The Fasting Month Ramadan
Ramadan comes from the Arabic root ‘Ramada’ or ‘Ar Ramada’, which means scorching heat or dryness. This name may have two interpreters. Ramadan indicates a burning desire for food and water because it is the month of fasting. The second interpretation is that fasting with pure intention burns away past sins. It is believed that fasting during Ramadan is thirty times stronger than at any other time of the year.
Ramadan is full of rituals. Followers of Islam are expected to strictly observe sacred rituals and observe Ramadan with a pure heart. Ramadan is the holy months in the Islamic lunar calendar. Once a reliable source confirms the moon’s sighting, various rituals, and strict practices begin as part of the deep-rooted Ramadan tradition. At the beginning of Ramadan, Muslims wish each other “Ramadan Mubarak,” which means “Happy Ramadan.”
Ramadan – Do’s and Don’ts
Ramadan is the month of fasting. However, it is often misinterpreted as simply avoiding food. The importance of fasting in Ramadan lies in a wider range of activities. There are indications to avoid this –
- Bad habits (such as smoking, gossip, wasting time, too much useless television, complaining, etc.)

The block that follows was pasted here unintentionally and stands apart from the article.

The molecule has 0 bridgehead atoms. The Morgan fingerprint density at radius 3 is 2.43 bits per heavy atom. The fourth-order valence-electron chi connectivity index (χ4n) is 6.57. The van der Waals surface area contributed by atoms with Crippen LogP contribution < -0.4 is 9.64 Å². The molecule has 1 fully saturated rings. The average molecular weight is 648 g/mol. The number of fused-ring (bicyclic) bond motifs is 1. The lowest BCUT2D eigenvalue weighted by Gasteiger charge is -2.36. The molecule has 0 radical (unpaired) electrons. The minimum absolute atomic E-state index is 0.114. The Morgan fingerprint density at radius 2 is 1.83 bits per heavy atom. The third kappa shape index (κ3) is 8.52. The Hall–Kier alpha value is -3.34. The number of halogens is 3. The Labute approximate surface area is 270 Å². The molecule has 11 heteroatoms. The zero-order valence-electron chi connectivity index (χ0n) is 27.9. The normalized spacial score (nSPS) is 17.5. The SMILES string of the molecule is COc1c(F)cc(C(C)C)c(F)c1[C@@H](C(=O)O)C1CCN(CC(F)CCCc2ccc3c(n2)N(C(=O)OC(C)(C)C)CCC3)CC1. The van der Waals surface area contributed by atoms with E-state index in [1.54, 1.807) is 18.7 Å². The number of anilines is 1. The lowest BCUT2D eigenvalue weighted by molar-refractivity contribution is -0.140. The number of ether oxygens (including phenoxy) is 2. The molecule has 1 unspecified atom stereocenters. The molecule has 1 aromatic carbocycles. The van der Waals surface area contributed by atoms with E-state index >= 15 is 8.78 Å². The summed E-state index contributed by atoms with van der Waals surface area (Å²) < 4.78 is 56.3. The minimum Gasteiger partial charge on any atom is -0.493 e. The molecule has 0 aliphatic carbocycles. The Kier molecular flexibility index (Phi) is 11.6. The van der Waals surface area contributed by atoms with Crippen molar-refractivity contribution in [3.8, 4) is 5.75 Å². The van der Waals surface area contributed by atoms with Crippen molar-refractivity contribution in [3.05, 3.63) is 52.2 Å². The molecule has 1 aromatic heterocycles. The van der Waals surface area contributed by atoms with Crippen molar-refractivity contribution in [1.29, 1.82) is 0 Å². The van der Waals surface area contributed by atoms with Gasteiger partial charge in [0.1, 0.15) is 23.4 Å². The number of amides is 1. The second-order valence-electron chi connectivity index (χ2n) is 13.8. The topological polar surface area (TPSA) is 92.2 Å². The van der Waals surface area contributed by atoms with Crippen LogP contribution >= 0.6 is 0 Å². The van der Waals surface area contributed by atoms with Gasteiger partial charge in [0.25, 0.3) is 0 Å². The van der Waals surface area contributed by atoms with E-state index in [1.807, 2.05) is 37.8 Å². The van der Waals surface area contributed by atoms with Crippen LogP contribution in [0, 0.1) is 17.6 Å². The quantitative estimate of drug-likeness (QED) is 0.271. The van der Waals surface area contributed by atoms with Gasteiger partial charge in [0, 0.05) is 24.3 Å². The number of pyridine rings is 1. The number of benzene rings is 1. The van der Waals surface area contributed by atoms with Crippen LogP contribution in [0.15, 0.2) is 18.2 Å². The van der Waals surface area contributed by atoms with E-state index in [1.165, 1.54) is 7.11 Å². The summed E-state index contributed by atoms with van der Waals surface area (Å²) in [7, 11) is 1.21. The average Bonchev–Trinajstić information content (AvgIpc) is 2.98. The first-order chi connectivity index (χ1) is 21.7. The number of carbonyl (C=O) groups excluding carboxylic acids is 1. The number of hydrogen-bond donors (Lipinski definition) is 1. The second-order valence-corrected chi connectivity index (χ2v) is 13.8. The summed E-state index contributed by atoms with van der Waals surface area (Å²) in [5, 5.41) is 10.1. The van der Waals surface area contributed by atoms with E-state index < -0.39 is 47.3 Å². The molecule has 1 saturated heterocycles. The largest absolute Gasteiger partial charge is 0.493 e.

In the month of Ramadan, Muslims are expected to spend their time in the following activities.
- Recitation of Qur’an
- Prayers – There are extra night prayers, and one may find it a good time to offer more Sunnah prayers.
- Zikr – remembrance of Allah and repetition of His attributes
- Praying – actively thanking Allah for all our blessings and going to Him only for our needs
- Other spiritual reading or study
- Spending quality time with our family and Muslim friends
- Sharing with others
- Doing more charity
During Ramadan, Muslims are expected to devote most of the day to prayer and recitation of the Qur’an. Throughout the month of Ramadan, Muslims are recommended to recite the entire Qur’an. To facilitate the recitation of the Qur’an within thirty days of Ramadan, its 114 chapters have been divided into thirty equal parts. The special evening prayers where long sections of the Qur’an are recited are called Taraweeh. It is an Arabic word meaning rest or relaxation. Since these duas are quite long, the devotees rest for a moment before resuming their prayers for each rak’ah. Hence the name
Another important dua is takbeer, which is usually recited after the completion of any important work. For example, it is recited after Ramadan Takbir’s fast is an indication that the joys of Eid-ul-Fitr have begun.
Ramadan is the month of fasting, and no food is taken from sunrise to sunset. Meals are taken before sunrise and after sunset. This food is known as Suhoor – food before sunrise and before Iftar – food after sunset. Enjoy the halal meal with family and friends during Suhoor and Iftar. A large variety of food is taken. The Muslims around the world have their favorite dishes for Suhoor and Iftar; however, the spirit of Ramadan remains the same.